Kefir is prepared by culturing fresh milk with kefir ‘grains’, which bear no resemblance to cereal grains but instead are bacteria and yeast existing in a symbiotic relationship.  They have small, soft, gelatinous bodies that resemble tiny, cooked cauliflower florets.  Fresh milk is added to the kefir grains and left at room temperature for approximately 24 hours to ferment.  Once fermentation is complete, the cultured milk product is strained to retrieve the kefir grains for re-use and the process is repeated.  Milk kefir can also be made using a powdered starter culture.

Kefir can also be made from water ‘grains’ immersed in sugar water, juice or coconut water that produces an effervescent, slightly alcoholic beverage that tastes like dry lemonade.  The grains used to make water kefir are small, translucent, gelatinous structures comprised of an assortment of bacteria that give them a crystal-like appearance.

Fermented vegetables are also popular in traditional cuisines and are similarly produced via a lacto-fermentation process. A bacteria, mould or fungus is often added to the vegetables as a starter culture to begin the fermentation process, but is not always necessary.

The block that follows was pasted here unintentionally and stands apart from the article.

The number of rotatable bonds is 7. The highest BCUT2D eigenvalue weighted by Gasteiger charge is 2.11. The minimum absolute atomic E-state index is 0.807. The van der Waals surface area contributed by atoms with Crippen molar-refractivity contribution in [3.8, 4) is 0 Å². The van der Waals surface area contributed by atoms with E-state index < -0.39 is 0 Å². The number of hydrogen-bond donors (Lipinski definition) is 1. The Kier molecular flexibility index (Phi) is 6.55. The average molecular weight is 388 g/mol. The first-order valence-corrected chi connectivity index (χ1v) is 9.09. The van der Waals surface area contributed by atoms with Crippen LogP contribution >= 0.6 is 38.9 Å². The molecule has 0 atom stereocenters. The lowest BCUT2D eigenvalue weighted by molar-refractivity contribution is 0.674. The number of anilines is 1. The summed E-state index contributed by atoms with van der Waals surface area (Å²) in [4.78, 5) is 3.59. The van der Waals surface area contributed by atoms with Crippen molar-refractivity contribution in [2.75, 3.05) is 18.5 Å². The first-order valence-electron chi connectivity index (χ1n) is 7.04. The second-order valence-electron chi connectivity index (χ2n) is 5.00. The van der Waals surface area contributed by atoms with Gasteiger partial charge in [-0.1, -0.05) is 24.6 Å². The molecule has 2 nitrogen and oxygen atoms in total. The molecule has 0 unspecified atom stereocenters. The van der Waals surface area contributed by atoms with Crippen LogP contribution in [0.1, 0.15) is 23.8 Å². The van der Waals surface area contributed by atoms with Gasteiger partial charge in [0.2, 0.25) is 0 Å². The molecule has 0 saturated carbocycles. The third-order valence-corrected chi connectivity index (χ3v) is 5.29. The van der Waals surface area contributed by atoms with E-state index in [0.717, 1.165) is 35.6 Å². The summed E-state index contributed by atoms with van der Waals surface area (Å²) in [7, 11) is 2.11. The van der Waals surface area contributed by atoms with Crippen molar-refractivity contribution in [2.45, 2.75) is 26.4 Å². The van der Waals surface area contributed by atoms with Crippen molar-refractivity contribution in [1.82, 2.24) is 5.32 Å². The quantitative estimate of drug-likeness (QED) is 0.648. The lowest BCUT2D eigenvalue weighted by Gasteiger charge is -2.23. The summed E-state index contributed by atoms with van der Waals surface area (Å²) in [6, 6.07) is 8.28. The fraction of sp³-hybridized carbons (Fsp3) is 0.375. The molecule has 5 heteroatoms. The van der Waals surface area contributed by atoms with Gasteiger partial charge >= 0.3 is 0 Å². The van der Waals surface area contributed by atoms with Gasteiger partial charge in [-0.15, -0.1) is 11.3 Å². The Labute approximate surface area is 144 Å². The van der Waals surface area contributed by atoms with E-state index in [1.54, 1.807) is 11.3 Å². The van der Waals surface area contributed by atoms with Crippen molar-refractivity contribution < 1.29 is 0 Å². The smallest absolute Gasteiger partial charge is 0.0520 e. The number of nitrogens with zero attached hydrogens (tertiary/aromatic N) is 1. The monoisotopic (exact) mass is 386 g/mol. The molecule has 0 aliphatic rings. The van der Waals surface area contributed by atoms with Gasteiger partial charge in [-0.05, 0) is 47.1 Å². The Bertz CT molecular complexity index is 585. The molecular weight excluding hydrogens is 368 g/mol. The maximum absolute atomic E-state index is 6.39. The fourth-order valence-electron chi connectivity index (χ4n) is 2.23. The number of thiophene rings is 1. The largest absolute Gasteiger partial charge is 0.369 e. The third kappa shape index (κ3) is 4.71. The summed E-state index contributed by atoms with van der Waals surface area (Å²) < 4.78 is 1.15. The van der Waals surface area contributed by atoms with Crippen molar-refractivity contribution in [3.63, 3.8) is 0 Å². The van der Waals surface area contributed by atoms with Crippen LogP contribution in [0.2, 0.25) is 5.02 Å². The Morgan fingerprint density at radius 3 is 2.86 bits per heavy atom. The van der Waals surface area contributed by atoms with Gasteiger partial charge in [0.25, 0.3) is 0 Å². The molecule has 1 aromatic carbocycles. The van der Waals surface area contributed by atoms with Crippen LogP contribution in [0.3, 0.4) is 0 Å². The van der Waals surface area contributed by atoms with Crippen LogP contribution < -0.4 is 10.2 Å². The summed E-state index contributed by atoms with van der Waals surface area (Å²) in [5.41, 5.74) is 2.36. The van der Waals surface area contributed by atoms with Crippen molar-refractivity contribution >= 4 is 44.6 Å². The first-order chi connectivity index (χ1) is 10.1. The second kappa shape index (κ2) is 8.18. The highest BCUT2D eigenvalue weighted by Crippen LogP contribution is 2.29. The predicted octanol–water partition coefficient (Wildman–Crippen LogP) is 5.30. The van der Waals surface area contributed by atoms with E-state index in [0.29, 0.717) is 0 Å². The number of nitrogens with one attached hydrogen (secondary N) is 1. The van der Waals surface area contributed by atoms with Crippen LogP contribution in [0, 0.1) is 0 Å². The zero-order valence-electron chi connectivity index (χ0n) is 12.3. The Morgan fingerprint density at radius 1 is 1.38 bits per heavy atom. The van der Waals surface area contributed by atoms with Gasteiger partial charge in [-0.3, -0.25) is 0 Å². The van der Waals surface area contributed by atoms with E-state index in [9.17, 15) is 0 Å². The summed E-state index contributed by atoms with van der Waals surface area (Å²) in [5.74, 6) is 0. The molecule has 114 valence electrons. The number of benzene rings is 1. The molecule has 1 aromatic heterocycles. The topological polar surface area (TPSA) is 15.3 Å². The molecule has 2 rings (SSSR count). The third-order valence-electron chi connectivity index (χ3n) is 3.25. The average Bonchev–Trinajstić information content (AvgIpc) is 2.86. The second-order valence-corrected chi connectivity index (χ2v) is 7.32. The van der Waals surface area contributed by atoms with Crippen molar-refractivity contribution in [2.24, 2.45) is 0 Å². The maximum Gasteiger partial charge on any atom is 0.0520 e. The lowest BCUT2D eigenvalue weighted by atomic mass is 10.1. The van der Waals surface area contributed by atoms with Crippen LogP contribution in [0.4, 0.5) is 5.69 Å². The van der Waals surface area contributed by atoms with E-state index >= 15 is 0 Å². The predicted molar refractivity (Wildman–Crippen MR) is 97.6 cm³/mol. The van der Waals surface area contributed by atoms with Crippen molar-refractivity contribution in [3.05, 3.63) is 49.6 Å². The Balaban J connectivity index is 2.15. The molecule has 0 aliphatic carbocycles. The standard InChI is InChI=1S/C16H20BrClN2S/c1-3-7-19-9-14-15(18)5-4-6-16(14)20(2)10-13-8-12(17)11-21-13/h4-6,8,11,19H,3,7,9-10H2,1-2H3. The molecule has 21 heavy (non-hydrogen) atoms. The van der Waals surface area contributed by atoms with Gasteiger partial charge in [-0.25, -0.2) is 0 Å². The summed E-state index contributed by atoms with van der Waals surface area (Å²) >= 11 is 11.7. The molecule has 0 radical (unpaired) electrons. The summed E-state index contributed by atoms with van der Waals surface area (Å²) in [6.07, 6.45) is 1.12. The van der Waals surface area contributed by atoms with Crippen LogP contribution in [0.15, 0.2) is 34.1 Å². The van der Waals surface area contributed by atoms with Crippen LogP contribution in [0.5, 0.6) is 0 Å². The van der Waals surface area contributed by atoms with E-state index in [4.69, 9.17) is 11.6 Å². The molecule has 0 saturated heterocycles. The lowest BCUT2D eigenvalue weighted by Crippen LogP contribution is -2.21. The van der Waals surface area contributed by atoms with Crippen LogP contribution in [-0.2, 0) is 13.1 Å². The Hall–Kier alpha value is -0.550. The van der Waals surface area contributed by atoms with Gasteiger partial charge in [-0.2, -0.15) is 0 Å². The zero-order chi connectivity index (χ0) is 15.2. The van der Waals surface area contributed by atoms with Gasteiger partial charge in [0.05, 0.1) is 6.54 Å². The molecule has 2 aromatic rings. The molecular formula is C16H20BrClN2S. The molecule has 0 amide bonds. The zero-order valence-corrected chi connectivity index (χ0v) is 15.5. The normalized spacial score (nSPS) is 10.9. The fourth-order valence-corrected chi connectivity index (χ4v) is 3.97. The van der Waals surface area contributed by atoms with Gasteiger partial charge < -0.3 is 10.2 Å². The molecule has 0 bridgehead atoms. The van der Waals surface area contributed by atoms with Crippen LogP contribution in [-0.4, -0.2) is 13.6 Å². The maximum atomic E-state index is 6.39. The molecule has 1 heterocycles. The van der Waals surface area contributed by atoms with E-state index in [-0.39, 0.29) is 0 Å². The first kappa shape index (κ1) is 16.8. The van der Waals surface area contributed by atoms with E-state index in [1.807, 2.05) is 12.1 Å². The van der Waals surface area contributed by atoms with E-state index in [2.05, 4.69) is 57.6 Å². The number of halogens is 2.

Some examples of common fermented vegetables include:

Sauerkraut  – Produced principally from fermented cabbage via the lacto-fermentation process.

Kimchi – A traditional Korean fermented food made from a variety of cabbages and chilli.

Kombucha – A sugary tea that is fermented to make a fizzy, slightly sour but sweet, mostly non-alcoholic beverage that is low in calories and sugar. It is reported to boost the immune system and detoxify the body.

Tempeh  – A traditional fermented food made from soaked and cooked soybeans inoculated with a mould.   After fermentation, the soybeans are bound together into a compact cake.  The mould helps to synthesise enzymes that improve the nutritional quality of the food.

Miso – A fermented soybean paste made by steaming soybeans and a grain, then adding a fermentation starter and allowing it to sit in cedar vats for 18 months to 2 years.  Complex proteins, oils and carbohydrates are broken down during the fermentation process into more easily digested nutrients.  Miso is a dietary staple in many Japanese cultures.